03/15/21 Faculty/Student Exhibition Spotlight: Farnoosh Rafaie

 

Our virtual faculty/student exhibition series continues with “Tangibility of the Gaze, Notes on Ayeneh Kari,” a new show from lecturer Farnoosh Rafaie. Formed within the 17th Safavid era in Persia and re-formed through the sublime works of Monir Farmanfarmaian, Ayeneh Kari inscribes pure, hyper tessellated geometry through the interplay of light and reflection. Absurdly disparate in their formation, these mirror mosaics exhibit the dynamic overcoating of figure within figure through identifiable consciousness. This exhibition chooses to display just a few sourced contemplations on figures built from two-dimensional cosmic geometry to “three-dimensional” digital sculpture, noting how these dazzling figures can be absorbed through the familial presence of one’s own image. 


The intent of the exhibition program is not only to highlight the professional work or academic research of our faculty but also to offer insights into connections between their pedagogy and practice. Below, Rafaie shares additional details about her exhibition.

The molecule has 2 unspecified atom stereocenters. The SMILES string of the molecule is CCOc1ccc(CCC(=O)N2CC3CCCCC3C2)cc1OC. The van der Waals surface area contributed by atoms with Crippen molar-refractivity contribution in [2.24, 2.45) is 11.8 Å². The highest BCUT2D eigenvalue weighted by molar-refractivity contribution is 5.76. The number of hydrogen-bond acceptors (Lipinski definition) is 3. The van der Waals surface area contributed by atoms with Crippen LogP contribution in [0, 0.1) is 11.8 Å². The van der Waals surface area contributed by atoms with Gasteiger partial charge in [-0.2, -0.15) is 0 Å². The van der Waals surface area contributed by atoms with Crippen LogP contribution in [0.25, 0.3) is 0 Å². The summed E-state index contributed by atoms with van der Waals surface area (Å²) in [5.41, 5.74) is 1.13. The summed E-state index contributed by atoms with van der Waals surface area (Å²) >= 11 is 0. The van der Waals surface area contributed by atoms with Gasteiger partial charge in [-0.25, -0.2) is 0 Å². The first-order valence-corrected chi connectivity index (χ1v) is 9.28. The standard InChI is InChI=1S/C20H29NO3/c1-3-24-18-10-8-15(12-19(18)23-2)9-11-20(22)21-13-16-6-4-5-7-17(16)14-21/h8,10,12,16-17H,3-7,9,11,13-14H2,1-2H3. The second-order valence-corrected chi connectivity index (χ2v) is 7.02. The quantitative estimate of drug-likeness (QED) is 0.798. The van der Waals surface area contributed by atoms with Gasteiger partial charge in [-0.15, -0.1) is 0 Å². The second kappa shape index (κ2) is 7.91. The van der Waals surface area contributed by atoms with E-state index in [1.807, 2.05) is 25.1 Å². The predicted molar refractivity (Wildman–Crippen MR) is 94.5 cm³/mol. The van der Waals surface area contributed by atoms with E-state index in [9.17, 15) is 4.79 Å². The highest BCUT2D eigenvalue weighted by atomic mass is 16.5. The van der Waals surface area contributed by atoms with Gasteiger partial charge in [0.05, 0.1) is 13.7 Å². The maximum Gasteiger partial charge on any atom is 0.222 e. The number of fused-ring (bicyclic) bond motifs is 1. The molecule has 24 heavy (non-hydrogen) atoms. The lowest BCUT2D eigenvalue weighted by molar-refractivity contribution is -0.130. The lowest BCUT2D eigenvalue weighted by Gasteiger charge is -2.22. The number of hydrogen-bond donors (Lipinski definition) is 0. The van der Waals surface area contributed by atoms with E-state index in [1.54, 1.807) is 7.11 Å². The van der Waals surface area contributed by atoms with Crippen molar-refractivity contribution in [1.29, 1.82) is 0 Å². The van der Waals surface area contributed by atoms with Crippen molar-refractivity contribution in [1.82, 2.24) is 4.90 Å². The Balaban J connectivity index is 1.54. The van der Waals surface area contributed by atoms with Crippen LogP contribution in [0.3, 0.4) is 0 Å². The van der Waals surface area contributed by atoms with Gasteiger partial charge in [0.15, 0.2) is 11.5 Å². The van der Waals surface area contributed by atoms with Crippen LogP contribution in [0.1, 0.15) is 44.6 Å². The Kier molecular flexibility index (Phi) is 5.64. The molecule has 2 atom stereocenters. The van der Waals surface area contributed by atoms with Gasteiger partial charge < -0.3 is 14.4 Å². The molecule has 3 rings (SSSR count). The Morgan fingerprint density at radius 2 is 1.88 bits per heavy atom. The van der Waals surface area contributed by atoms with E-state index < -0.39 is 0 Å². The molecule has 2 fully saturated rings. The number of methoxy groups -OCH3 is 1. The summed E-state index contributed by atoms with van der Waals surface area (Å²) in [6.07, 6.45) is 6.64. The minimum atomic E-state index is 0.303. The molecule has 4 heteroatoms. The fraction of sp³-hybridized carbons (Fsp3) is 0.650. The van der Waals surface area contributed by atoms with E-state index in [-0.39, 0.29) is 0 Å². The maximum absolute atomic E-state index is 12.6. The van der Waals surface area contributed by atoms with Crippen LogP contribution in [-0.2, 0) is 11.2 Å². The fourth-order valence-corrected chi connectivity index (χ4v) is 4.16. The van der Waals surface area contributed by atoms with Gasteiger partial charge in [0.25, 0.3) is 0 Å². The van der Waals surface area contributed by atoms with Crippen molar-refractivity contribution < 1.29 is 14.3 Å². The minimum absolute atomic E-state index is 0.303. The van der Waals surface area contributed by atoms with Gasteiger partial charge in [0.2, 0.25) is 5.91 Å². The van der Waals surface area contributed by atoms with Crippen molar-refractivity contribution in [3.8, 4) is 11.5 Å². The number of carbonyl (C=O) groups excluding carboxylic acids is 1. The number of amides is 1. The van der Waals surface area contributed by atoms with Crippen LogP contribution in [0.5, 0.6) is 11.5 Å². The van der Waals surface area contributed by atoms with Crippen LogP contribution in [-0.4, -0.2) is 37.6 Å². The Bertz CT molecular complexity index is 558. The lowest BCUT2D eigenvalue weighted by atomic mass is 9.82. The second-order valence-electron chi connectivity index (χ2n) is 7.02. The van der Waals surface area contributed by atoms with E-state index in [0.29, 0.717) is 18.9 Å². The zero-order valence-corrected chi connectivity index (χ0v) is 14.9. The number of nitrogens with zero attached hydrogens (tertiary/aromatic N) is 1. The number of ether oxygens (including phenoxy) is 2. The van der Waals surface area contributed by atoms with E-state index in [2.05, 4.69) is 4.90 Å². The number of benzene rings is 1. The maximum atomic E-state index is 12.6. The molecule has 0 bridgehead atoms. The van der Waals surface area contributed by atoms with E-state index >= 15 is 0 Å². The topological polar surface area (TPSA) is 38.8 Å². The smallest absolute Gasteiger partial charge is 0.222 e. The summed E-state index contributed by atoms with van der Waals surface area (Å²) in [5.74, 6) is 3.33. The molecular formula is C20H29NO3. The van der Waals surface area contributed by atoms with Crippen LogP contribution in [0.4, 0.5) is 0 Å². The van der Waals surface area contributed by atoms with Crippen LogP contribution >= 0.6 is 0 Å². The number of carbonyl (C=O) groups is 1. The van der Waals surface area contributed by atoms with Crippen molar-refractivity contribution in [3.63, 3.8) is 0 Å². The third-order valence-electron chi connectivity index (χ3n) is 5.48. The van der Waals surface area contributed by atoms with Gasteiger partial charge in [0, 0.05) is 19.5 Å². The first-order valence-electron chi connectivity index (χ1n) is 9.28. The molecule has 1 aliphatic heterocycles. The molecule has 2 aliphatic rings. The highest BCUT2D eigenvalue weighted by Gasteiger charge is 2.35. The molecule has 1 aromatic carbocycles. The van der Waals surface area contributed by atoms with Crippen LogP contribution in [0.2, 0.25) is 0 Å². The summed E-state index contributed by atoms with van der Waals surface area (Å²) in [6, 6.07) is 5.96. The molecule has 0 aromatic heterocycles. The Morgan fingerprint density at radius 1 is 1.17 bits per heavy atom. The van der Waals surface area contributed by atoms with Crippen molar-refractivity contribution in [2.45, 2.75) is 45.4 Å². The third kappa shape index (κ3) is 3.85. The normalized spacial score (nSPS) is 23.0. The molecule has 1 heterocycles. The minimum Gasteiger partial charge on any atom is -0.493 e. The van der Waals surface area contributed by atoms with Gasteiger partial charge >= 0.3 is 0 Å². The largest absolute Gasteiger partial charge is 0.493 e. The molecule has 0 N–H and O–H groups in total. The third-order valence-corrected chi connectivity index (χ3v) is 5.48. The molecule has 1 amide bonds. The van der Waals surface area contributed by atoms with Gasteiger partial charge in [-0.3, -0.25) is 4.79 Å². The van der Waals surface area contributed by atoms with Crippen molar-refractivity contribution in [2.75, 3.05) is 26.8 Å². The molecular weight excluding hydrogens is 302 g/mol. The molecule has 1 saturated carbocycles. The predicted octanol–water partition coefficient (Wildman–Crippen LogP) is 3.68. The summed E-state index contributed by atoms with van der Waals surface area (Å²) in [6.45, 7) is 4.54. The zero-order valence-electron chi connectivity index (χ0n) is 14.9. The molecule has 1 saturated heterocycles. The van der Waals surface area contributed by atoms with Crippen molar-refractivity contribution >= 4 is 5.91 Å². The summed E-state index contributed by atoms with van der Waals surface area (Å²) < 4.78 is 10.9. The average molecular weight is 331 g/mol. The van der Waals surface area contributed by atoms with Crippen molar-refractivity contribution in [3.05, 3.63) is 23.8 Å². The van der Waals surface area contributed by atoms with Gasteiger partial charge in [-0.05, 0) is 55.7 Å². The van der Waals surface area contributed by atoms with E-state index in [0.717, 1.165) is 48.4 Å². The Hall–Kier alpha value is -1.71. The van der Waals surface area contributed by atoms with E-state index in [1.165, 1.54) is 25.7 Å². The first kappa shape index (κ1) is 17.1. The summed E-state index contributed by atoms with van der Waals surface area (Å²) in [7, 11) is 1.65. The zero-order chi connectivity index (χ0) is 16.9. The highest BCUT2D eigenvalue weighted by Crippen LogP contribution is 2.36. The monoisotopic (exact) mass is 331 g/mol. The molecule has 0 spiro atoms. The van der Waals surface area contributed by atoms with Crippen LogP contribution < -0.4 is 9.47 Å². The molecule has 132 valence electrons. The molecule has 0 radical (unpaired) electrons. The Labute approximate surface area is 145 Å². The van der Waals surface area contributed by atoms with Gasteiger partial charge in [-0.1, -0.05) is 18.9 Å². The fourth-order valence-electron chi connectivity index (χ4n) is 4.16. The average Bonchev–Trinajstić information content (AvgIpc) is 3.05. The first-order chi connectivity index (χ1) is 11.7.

What inspired this exhibition?

 

A fascination with the undiscovered works of mirror mosaics, Ayeneh Kari is not often discussed against the backdrop of more Western-based investigations on platonic studies. These uniquely glittering surfaces offer up a manner of engagement based on one's own image—what we see and how we see shaping the product of our own identity. These personalized modes of specular reflection are never tied to one individual and as such consistently take on the dynamic qualities of each observer.


More generally, what inspires your work?


I am particularly drawn to work that questions ordinary conventions and attempts to reshape its character. At first read, this might seem like a blanket statement, though the way in which we explore image and space is constantly bounded by initial images and experiences. How we can find ways of subverting these established notions has always held a gratifying set of conclusions in my own personal investigations. 

 

What do you hope viewers take away from this exhibition?


A sense of delight and amusement with a touch of curiosity. These works choose to poke and prod at the conventions of cosmic geometry native to Iran. These provocations may perhaps illicit a bit of response from these strange but bewitching forms.


To view the gallery, visit https://exhibitions.uscarch.com/tangibility-of-the-gaze-notes-on-ayeneh-kari/.


 
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